Let us therefore no longer pass judgement on one another, but resolve instead never to put a stumbling-block or hindrance in the way of another. I know and am persuaded in the Lord Jesus that nothing is unclean in itself; but it is unclean for anyone who thinks it unclean. If your brother or sister is being injured by what you eat, you are no longer walking in love. Do not let what you eat cause the ruin of one for whom Christ died. So do not let your good be spoken of as evil. For the kingdom of God is not food and drink but righteousness and peace and joy in the Holy Spirit. The one who thus serves Christ is acceptable to God and has human approval. Let us then pursue what makes for peace and for mutual edification. Do not, for the sake of food, destroy the work of God. Everything is indeed clean, but it is wrong for you to make others fall by what you eat; it is good not to eat meat or drink wine or do anything that makes your brother or sister stumble. The faith that you have, have as your own conviction before God. Blessed are those who have no reason to condemn themselves because of what they approve. But those who have doubts are condemned if they eat, because they do not act from faith; for whatever does not proceed from faith is sin.
In his book, Being Disciples, Rowan Williams writes of what Christian faith and discipleship can offer Western society, where everything is a matter of personal preference and my human rights are paramount. He describes 2 principles: firstly, we are each of equal value to God, and secondly, we are all dependent on one another. These principles are consistent with this passage. As we are each of equal value to God, and as God loves each one of us, then we need to love one another and help each other. If I make someone struggle in their faith by the way I live, I am not showing love to that person. Paul speaks of food and drink, and today’s stumbling blocks might also include other matters, such as styles of worship or how we dress in church. To build up our church community, we need to think of our brothers and sisters and how our behaviour affects their conscience – so if we visit a church where shoulders are expected to be covered, we should cover our shoulders, even if we are convinced that Jesus has no objections to bare shoulders. We are dependant on one another for mutual support – for both giving and receiving, so that we are constantly building each other up in our faith, and setting each other free to respond to God’s calling, rather than putting stumbling blocks in each other’s way by judging others’ behaviour unfavourably. We are not the ones to set standards of ‘holiness’ for ourselves or others – we need to leave the judging to God. As we walk the way, we need to consider not just our own journey, but also how our journey impacts on the journeys of others, so that together we grow as followers of Jesus.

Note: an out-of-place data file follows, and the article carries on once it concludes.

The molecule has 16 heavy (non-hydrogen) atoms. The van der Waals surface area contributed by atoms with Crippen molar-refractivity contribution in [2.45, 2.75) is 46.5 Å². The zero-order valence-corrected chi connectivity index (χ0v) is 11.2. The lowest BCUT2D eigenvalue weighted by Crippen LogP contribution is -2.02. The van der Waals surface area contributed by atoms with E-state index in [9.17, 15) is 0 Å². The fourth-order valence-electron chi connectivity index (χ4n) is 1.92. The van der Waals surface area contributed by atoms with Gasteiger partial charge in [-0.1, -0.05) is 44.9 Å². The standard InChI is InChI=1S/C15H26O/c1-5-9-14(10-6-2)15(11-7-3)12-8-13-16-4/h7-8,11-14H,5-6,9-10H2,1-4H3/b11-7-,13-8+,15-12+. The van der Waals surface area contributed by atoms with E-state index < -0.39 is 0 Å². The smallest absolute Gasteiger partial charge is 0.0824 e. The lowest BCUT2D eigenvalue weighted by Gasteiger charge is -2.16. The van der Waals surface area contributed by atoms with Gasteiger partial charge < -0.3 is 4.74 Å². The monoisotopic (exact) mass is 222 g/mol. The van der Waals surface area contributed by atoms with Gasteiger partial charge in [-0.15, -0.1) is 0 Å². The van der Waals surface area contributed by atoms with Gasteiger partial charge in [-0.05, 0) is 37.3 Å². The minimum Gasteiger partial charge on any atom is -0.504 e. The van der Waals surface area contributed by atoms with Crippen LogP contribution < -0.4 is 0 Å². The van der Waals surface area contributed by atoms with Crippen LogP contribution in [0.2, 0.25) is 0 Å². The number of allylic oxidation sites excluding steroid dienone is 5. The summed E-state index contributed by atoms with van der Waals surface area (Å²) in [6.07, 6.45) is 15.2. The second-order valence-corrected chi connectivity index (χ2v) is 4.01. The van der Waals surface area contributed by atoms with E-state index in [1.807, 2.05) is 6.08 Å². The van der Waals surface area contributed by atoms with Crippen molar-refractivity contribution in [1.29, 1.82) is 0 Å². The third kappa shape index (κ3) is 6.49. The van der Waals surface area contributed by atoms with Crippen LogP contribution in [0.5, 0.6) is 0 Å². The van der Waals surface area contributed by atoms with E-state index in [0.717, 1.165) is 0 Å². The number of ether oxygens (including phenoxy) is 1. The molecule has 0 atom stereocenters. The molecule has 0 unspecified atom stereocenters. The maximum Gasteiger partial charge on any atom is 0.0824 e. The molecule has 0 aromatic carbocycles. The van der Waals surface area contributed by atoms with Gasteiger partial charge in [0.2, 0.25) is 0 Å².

Father, we often blunder on our way, with little thought about how we affect others by what we do or say. Help us to live with love and consideration for our fellow disciples, so that as a body of Christ, we are one with you. Amen
The Rev’d Sue Cossey, Synod Pastoral Adviser, Bristol
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